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'There will be more camouflage than suits' | National Guard aiding in inauguration security

The majority of guardsmen are citizen soldiers, sacrificing their time to serve others. More than 15,000 soldiers will be at the ready to help at the inauguration.

KNOXVILLE, Tenn. — The National Guard is beefing up protection at the Capitol building in Washington D.C. Pictures circulating on social media show soldiers sleeping on the marble floor with their weapons.

With the inauguration one week away, security is top of mind. Tens of thousands of guardsmen and women are expected to be deployed to D.C. over the next week to help prepare for the national event.

"There are more people in the National Capitol Region right now, guardsmen, than there are in Afghanistan and Iraq," retired Major General Max Haston said. 

Pictures of National Guard soldiers sleeping on the floor of the capitol in DC is a stark reminder for MG Max Haston.

"In the 1960s, after Dr. King was killed, I got pictures of my father sleeping on the floor of the Parthenon in Nashville," Haston said.

He said it's in a soldier's nature to rest when they can, so it is not unusual to see soldiers resting on the floor. 

"I mean, when you get called in, you adapt, you go to where you're supposed to go, and you stand your station," he said.

Credit: AP Images

Haston was the 75th Adjutant General for Tennessee, which means he was the senior officer over the National Guard.

The majority of those guardsmen are citizen soldiers, sacrificing their time to serve others. Only about 20% of people employed through the National Guard are considered full-time.

"They do a lot more training than just two weeks in the summer and one weekend a month," Haston said.

The National Guard has two forces: Army and Air. They are the primary combat reserve for the Army and the Air Force. 

"The Army and the Air Force cannot go to war today without the National Guard," Haston said. "They are built into our national defense structure, and our national command plan."

Credit: Getty Images

The National Guard has a long history of helping with emergencies. The first regiments in North America were organized in Massachusetts in 1636 to better defend the colony. Those regiments are the oldest units in the U.S. military.

The pandemic and current civil unrest is no exception when it comes to stepping up and helping out.

"We're the oldest with the oldest force with older service to tap there," Haston said. We were the minutemen."

In the past, TNNG soldiers have helped at the inauguration, handling crowd control and traffic flow.

RELATED: Tenn. National Guard to provide support for Presidential Inauguration

This year more than 15,000 guardsmen will be ready to help as needed.

"There will be more camouflage uniforms in Washington DC than there are suits, let me put it like that," Haston said. "But I will tell you, they will be QRFs, or quick reaction forces, set up in D.C. and those soldiers will be will be armed, more than likely with non-lethal weapons."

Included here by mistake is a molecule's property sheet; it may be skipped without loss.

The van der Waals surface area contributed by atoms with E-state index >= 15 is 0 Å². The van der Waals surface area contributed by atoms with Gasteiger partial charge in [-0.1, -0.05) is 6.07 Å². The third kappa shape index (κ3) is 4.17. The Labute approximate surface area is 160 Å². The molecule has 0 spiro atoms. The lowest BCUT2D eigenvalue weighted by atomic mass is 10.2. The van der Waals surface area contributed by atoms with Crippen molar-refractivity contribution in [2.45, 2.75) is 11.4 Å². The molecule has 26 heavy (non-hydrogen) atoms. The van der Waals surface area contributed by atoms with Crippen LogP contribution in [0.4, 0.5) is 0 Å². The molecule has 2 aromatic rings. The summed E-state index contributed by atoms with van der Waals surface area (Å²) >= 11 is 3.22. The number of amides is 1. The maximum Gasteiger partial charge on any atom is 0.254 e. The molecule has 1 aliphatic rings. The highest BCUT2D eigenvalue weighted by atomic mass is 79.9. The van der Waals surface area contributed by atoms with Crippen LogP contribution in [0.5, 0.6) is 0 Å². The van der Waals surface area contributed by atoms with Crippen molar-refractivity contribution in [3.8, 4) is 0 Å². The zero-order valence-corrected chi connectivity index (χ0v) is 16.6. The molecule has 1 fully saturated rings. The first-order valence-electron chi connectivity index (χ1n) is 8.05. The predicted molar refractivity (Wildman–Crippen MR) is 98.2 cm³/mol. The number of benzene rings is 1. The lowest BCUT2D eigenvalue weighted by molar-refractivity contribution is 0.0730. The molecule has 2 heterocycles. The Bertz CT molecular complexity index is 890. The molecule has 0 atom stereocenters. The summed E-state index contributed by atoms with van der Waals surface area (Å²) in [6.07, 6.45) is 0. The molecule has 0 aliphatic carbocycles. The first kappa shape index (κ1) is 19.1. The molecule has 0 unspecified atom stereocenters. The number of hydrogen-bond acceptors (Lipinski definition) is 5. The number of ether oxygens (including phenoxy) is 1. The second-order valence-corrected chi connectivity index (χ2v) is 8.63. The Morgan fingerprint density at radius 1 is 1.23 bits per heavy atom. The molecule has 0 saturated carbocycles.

Haston has faith in those sleeping soldiers and their sacrifice for the country.

"The longest day has an end, and the longest day does have an end," Haston said.

The Tennessee National Guard has been invited to help with the inauguration. 10News is still waiting to hear back on how many troops will be sent from the state.

RELATED: National Guard troops fill US Capitol ahead of impeachment, inauguration

HOW THE NATIONAL GUARD WORKS

There are guardsmen in 54 U.S. states and territories.

In Tennessee, there are 83 armories spread out across the 95 counties, with three major training sites.

Each state and territory has both the Army and the Air National Guard. They are under command of their governors. 

National Guardsmen get the exact same training as the active Air Force and the active Army. They have the same standards, have the same promotion criteria and have the same physical fitness standards as their active-duty brothers and sisters have.

"They normally drill one weekend a month and they do annual training two weeks in the summer, but I cannot recall guardsmen serving that little of time," Haston said. "They are constantly called up for something, whether it's serving for an act of nature, a tornado, flood or whatever — whether it's civil unrest, whether it's supporting the state with COVID-19 testing, or whatever. So they do a lot more training than just two weeks in the summer and one weekend per month."

Haston explained that the National Guard has mostly, but not all, the same equipment as the active Army has. Sometimes, the National Guard gets secondhand equipment from other military branches. However, Haston said that the guard takes pride in its equipment and has high maintenance standards.

The guard is divided up, though. There are different statuses guardsmen can serve. If a person is drilling on the weekends, if they're going to annual training, they're on "U.S. code title 32" status, which means they are under the command of the governor for their state.

If they are mobilized and called up to active duty, they fall under "U.S. code title 10." Under that code, they would then fall under the command of the President of the United States.

Guardsmen can be called up in state active duty, where the state of Tennessee funds their pay and allowances. At that point, the guardsmen would stay under the command of the governor.